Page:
« Back to Home Page

Sign up for the 3p daily dispatch:

CSR Lessons from India: Interview with Andrew Bryson, Saatchi & Saatchi S

| Sunday June 10th, 2012 | 4 Comments

Adam Werbach and Andrew Bryson from Saatch & Saatchi S recently undertook a remarkable trip to India. Over the course of their journey – intended to be a speaking tour – both realized they were learning far more than they were teaching.   The end result suggests that Indian business holds many lessons for anyone concerned with tackling the challenges of sustainability in a highly populated, resource constrained world.

Valuing people, thinking systemically,  working with nature and not against it; these are just a few of the lessons shared in a new report titled “An Elephant in the Room: Lessons for Corporate Sustainability from India” which was produced by Saatchi S and just recently released.    As Adam says in his introduction, “I arrived in India as an expert, I left as a novice.”

At Sustainable Brands 2012, I had the chance to sit down with Andrew Bryson to hear about the trip and to learn about some of the big ideas presented in the report.  

You can download the PDF here.


Newsletter Signup
  • Kestrel Jenkins

    A humbling reaction to research. One of those key ingredients needed to push the needle in moving global production, supply chains, and international business forward.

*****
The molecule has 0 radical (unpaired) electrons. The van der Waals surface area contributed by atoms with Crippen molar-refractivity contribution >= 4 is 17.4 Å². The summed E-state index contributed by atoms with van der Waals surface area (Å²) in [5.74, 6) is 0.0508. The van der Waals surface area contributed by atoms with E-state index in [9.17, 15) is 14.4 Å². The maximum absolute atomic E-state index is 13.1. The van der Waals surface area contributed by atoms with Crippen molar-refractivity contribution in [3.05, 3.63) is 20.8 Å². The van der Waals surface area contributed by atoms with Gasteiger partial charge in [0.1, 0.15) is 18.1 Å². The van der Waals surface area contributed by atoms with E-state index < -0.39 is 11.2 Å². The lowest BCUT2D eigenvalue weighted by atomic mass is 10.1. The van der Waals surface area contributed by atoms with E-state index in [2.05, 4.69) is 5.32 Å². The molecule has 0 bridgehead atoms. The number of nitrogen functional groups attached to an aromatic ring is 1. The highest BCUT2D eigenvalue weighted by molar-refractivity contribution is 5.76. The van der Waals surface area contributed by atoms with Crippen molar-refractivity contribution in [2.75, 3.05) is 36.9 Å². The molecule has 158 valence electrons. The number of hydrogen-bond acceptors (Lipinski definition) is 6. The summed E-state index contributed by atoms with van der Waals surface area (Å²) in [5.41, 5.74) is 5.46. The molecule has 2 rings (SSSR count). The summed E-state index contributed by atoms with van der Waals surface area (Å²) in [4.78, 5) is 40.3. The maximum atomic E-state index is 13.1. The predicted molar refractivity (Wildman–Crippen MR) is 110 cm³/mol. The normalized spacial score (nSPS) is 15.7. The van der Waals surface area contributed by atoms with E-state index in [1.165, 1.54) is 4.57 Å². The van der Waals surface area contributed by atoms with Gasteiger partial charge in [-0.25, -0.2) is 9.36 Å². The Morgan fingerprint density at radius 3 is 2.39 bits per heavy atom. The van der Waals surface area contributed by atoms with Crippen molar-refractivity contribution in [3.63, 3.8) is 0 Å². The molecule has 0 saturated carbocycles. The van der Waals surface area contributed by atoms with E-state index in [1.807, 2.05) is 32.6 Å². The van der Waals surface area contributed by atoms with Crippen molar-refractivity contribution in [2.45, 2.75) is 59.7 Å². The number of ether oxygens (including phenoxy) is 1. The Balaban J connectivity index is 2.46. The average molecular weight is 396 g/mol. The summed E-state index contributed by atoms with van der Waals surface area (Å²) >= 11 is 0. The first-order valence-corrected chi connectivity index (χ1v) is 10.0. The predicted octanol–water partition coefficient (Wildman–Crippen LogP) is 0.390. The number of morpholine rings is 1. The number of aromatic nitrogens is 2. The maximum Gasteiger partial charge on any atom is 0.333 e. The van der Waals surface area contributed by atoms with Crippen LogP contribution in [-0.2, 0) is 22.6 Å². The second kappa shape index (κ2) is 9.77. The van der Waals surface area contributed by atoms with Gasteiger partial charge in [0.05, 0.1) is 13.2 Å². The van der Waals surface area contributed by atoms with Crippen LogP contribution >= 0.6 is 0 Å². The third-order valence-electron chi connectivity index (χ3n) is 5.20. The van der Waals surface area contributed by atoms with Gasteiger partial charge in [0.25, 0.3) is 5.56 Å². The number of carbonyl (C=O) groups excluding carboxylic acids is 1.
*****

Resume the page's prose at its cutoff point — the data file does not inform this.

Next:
• http://twitter.com/InfraInput InfraInput

    This is a very interesting and eye-opening piece. Thanks for sharing. Indeed, lessons can be learned from the emerging economies like India. Especially the concept of whole-systems, we can use as an essential take away point. It makes absolute sense that if we aim for a low carbon, sustainable future, environmental impact, energy resources, human behavior, and, an item rarely talked about, infrastructure will have to be comprehensively acknowledged. 

  • Trish

    Thank you for the interview —

    Adam covered some essential points
    and I love to hear examples of expertise

    being noticed, valued, and shared,
    especially when it comes from those

    in so-called developing nations.

    (Which really are long-term civilizations and cultures.)

    Position on the global measuring stick

    of economic growth // development
    is too narrow an indicator

    of what a country and its

    people bring to the global
    discourse in sustainable systems design.

    Best regards in your future work in India, Saatchi & Saatchi S!

  • Trish

    Oh—and the link to the PDF is dead. Thanks again for the video.